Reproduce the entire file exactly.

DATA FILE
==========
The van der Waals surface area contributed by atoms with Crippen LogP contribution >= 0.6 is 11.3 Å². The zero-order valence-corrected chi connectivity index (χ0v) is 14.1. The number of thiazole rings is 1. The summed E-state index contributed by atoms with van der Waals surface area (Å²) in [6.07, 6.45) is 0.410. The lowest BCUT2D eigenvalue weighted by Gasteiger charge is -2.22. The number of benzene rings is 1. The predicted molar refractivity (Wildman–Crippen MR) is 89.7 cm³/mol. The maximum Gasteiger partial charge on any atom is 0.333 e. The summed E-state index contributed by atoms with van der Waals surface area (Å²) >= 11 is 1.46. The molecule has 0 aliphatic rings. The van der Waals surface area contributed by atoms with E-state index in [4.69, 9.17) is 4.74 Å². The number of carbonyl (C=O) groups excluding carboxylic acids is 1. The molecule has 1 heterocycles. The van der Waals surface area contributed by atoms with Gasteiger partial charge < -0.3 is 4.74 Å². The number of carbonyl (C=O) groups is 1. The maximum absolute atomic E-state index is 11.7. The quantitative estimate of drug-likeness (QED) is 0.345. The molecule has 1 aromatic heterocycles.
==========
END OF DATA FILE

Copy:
The van der Waals surface area contributed by atoms with Crippen LogP contribution >= 0.6 is 11.3 Å². The zero-order valence-corrected chi connectivity index (χ0v) is 14.1. The number of thiazole rings is 1. The summed E-state index contributed by atoms with van der Waals surface area (Å²) in [6.07, 6.45) is 0.410. The lowest BCUT2D eigenvalue weighted by Gasteiger charge is -2.22. The number of benzene rings is 1. The predicted molar refractivity (Wildman–Crippen MR) is 89.7 cm³/mol. The maximum Gasteiger partial charge on any atom is 0.333 e. The summed E-state index contributed by atoms with van der Waals surface area (Å²) >= 11 is 1.46. The molecule has 0 aliphatic rings. The van der Waals surface area contributed by atoms with E-state index in [4.69, 9.17) is 4.74 Å². The number of carbonyl (C=O) groups excluding carboxylic acids is 1. The molecule has 1 heterocycles. The van der Waals surface area contributed by atoms with Gasteiger partial charge < -0.3 is 4.74 Å². The number of carbonyl (C=O) groups is 1. The maximum absolute atomic E-state index is 11.7. The quantitative estimate of drug-likeness (QED) is 0.345. The molecule has 1 aromatic heterocycles.